Adapting to Changes in Addiction Treatment
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The prevention efforts surrounding COVID-19 have led to various changes in the way that addiction treatment services and support are delivered. The most notable change is that many services are being delivered remotely through telehealth. While the addiction and mental health care field are fortunate to have the technology to offer this option, there are both benefits and drawbacks to this modality.
One of the challenges has been that certain types of addiction treatment are easier to deliver remotely than others. The In-Home Addiction Treatment model has been able to easily transition to having the treatment teams provide telehealth to their clients. This flexible model also allows clients to live at home while receiving comprehensive treatment, care coordination and family systems support. In fact, telehealth can be an advantage for some clients who have hectic schedules, travel for work, are caretaking children, live in areas without adequate resources, inhabit rural areas and more. Therefore, it would make sense for addiction healthcare professionals to attend the In-Home Addiction Treatment Institute (IHATI) and learn how to implement this innovative model.
COVID-19 is leading addiction treatment professionals to rethink the way that they have been delivering services and what will be the most efficient and effective way to move forward. The aftershock from COVID-19 will remain for sometime, but there are other reasons why clients may need to utilize telehealth in the future including but not limited to: illness, traveling for work, lack of childcare, busy schedule, loss of license or lack of transportation. There are also strategies for staying connected to clients who you are not meeting with regularly in person that the IHATI model has mastered. Some clients are also reporting that they are attending therapy sessions and even self-help meetings more consistently because of the convenience. They are also enjoying being able to attend meetings in various areas of the country remotely.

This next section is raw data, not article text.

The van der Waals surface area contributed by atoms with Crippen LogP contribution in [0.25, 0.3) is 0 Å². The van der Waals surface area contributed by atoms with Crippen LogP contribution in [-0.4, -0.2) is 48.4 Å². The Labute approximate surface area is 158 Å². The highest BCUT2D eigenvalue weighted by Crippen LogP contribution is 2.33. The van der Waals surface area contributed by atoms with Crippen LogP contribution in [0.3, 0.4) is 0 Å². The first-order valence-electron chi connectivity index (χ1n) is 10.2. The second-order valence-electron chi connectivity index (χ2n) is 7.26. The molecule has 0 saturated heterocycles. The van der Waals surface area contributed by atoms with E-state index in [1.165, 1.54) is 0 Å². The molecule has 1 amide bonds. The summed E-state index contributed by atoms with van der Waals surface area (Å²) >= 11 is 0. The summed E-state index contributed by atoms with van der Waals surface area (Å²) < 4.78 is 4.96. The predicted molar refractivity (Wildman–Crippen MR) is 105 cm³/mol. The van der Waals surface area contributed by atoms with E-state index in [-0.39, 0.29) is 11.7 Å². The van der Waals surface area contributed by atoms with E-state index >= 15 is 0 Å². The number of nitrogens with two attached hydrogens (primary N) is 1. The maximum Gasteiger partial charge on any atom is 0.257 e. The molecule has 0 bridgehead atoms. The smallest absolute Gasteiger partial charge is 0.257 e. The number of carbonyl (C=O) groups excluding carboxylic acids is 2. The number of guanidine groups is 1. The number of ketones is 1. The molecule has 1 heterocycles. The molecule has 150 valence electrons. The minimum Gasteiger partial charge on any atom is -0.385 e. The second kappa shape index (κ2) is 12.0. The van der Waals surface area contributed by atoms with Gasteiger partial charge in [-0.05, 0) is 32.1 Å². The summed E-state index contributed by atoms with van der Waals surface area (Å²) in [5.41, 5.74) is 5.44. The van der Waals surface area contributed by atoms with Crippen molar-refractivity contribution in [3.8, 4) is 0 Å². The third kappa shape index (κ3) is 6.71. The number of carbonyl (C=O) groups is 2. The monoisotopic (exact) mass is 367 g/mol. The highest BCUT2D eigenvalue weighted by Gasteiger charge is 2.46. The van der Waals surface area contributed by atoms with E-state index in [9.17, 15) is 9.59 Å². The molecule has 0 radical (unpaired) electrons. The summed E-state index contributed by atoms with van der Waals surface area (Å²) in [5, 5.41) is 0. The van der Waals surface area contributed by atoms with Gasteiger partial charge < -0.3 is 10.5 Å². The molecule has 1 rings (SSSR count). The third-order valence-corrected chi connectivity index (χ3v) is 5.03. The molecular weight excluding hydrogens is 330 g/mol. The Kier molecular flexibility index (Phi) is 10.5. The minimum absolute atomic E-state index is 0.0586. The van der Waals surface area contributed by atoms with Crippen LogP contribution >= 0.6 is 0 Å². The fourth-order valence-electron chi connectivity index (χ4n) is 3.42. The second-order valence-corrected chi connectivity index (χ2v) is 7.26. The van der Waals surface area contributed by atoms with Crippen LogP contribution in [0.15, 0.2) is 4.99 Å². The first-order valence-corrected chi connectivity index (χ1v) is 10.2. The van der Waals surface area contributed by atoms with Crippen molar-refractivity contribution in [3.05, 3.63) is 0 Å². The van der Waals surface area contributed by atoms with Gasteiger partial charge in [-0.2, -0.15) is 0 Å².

Recent research indicates that the addiction and mental health fallout from this pandemic is and will continue to be significant. The aftershock will be felt in many aspects of life including health, socially, economically and psychologically. Therefore, addiction treatment professionals need to be equipped with as many tools as possible to reach existing and new clients so that they receive the comprehensive care that they so desperately need and deserve.
By: Sarah Allen Benton, MS, LMHC, LPC, AADC